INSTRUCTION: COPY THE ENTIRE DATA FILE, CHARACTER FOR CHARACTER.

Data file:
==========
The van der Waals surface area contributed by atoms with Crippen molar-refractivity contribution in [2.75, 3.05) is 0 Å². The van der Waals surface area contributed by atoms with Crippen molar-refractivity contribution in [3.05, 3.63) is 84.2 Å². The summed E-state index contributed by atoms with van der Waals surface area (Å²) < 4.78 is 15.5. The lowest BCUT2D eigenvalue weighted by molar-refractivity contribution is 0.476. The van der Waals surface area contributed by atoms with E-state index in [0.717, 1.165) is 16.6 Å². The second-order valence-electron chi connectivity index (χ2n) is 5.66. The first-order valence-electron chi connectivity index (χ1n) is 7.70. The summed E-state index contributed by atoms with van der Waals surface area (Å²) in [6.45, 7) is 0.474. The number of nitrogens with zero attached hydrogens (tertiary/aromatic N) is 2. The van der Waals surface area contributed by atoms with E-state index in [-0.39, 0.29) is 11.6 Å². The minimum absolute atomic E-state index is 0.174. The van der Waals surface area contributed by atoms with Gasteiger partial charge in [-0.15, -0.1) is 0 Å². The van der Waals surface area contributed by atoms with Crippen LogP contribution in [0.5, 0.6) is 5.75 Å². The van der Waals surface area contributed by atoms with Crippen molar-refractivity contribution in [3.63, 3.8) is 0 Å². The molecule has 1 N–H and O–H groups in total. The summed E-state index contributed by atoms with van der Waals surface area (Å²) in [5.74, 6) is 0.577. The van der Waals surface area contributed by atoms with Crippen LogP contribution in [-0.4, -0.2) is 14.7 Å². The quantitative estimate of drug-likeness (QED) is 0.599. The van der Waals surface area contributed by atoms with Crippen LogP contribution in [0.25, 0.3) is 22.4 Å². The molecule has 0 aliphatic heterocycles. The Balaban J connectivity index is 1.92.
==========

The van der Waals surface area contributed by atoms with Crippen molar-refractivity contribution in [2.75, 3.05) is 0 Å². The van der Waals surface area contributed by atoms with Crippen molar-refractivity contribution in [3.05, 3.63) is 84.2 Å². The summed E-state index contributed by atoms with van der Waals surface area (Å²) < 4.78 is 15.5. The lowest BCUT2D eigenvalue weighted by molar-refractivity contribution is 0.476. The van der Waals surface area contributed by atoms with E-state index in [0.717, 1.165) is 16.6 Å². The second-order valence-electron chi connectivity index (χ2n) is 5.66. The first-order valence-electron chi connectivity index (χ1n) is 7.70. The summed E-state index contributed by atoms with van der Waals surface area (Å²) in [6.45, 7) is 0.474. The number of nitrogens with zero attached hydrogens (tertiary/aromatic N) is 2. The van der Waals surface area contributed by atoms with E-state index in [-0.39, 0.29) is 11.6 Å². The minimum absolute atomic E-state index is 0.174. The van der Waals surface area contributed by atoms with Gasteiger partial charge in [-0.15, -0.1) is 0 Å². The van der Waals surface area contributed by atoms with Crippen LogP contribution in [0.5, 0.6) is 5.75 Å². The van der Waals surface area contributed by atoms with Crippen molar-refractivity contribution in [3.63, 3.8) is 0 Å². The molecule has 1 N–H and O–H groups in total. The summed E-state index contributed by atoms with van der Waals surface area (Å²) in [5.74, 6) is 0.577. The van der Waals surface area contributed by atoms with Crippen LogP contribution in [-0.4, -0.2) is 14.7 Å². The quantitative estimate of drug-likeness (QED) is 0.599. The van der Waals surface area contributed by atoms with Crippen LogP contribution in [0.25, 0.3) is 22.4 Å². The molecule has 0 aliphatic heterocycles. The Balaban J connectivity index is 1.92.